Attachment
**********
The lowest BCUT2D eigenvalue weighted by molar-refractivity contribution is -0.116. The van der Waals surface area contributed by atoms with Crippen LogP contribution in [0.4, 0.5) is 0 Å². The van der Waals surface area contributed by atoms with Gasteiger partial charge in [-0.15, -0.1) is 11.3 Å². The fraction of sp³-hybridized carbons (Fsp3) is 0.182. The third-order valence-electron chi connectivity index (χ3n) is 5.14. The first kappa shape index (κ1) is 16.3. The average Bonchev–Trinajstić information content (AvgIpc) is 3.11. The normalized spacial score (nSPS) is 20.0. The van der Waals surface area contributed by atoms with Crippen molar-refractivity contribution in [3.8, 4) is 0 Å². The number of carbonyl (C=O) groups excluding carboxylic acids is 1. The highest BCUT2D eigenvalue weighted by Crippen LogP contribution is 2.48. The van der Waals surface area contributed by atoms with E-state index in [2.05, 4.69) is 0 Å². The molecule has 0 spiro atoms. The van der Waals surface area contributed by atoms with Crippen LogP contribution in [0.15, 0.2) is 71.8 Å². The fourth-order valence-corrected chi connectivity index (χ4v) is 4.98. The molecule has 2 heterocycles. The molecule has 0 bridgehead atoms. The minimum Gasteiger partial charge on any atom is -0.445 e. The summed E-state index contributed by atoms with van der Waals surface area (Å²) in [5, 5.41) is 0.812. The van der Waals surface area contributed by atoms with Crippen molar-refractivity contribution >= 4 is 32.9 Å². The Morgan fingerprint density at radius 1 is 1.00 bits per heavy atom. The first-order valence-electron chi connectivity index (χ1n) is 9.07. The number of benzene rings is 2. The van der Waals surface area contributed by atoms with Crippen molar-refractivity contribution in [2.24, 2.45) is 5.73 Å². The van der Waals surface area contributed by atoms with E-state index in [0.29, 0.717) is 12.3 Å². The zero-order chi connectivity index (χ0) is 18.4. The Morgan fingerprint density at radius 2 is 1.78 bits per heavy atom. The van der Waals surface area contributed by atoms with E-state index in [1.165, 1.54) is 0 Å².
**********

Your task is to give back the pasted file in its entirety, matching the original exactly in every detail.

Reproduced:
The lowest BCUT2D eigenvalue weighted by molar-refractivity contribution is -0.116. The van der Waals surface area contributed by atoms with Crippen LogP contribution in [0.4, 0.5) is 0 Å². The van der Waals surface area contributed by atoms with Gasteiger partial charge in [-0.15, -0.1) is 11.3 Å². The fraction of sp³-hybridized carbons (Fsp3) is 0.182. The third-order valence-electron chi connectivity index (χ3n) is 5.14. The first kappa shape index (κ1) is 16.3. The average Bonchev–Trinajstić information content (AvgIpc) is 3.11. The normalized spacial score (nSPS) is 20.0. The van der Waals surface area contributed by atoms with Crippen molar-refractivity contribution in [3.8, 4) is 0 Å². The number of carbonyl (C=O) groups excluding carboxylic acids is 1. The highest BCUT2D eigenvalue weighted by Crippen LogP contribution is 2.48. The van der Waals surface area contributed by atoms with E-state index in [2.05, 4.69) is 0 Å². The molecule has 0 spiro atoms. The van der Waals surface area contributed by atoms with Crippen LogP contribution in [0.15, 0.2) is 71.8 Å². The fourth-order valence-corrected chi connectivity index (χ4v) is 4.98. The molecule has 2 heterocycles. The molecule has 0 bridgehead atoms. The minimum Gasteiger partial charge on any atom is -0.445 e. The summed E-state index contributed by atoms with van der Waals surface area (Å²) in [5, 5.41) is 0.812. The van der Waals surface area contributed by atoms with Crippen molar-refractivity contribution >= 4 is 32.9 Å². The Morgan fingerprint density at radius 1 is 1.00 bits per heavy atom. The first-order valence-electron chi connectivity index (χ1n) is 9.07. The number of benzene rings is 2. The van der Waals surface area contributed by atoms with Crippen molar-refractivity contribution in [2.24, 2.45) is 5.73 Å². The van der Waals surface area contributed by atoms with E-state index in [0.29, 0.717) is 12.3 Å². The zero-order chi connectivity index (χ0) is 18.4. The Morgan fingerprint density at radius 2 is 1.78 bits per heavy atom. The van der Waals surface area contributed by atoms with E-state index in [1.165, 1.54) is 0 Å².